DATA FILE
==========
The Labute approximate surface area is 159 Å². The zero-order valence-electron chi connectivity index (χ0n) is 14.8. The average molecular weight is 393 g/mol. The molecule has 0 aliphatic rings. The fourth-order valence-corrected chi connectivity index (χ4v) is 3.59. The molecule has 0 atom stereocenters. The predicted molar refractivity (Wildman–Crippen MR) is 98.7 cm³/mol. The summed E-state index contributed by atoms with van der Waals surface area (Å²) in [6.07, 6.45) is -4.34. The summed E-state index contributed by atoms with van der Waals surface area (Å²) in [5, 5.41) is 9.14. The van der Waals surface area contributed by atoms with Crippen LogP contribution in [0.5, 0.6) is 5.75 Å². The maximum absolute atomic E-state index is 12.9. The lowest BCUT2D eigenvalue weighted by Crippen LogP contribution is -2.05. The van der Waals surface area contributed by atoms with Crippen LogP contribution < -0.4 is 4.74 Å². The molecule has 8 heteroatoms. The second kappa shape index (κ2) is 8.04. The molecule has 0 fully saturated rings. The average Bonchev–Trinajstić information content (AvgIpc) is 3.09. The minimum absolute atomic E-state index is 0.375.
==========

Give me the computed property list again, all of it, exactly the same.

The Labute approximate surface area is 159 Å². The zero-order valence-electron chi connectivity index (χ0n) is 14.8. The average molecular weight is 393 g/mol. The molecule has 0 aliphatic rings. The fourth-order valence-corrected chi connectivity index (χ4v) is 3.59. The molecule has 0 atom stereocenters. The predicted molar refractivity (Wildman–Crippen MR) is 98.7 cm³/mol. The summed E-state index contributed by atoms with van der Waals surface area (Å²) in [6.07, 6.45) is -4.34. The summed E-state index contributed by atoms with van der Waals surface area (Å²) in [5, 5.41) is 9.14. The van der Waals surface area contributed by atoms with Crippen LogP contribution in [0.5, 0.6) is 5.75 Å². The maximum absolute atomic E-state index is 12.9. The lowest BCUT2D eigenvalue weighted by Crippen LogP contribution is -2.05. The van der Waals surface area contributed by atoms with Crippen LogP contribution < -0.4 is 4.74 Å². The molecule has 8 heteroatoms. The second kappa shape index (κ2) is 8.04. The molecule has 0 fully saturated rings. The average Bonchev–Trinajstić information content (AvgIpc) is 3.09. The minimum absolute atomic E-state index is 0.375.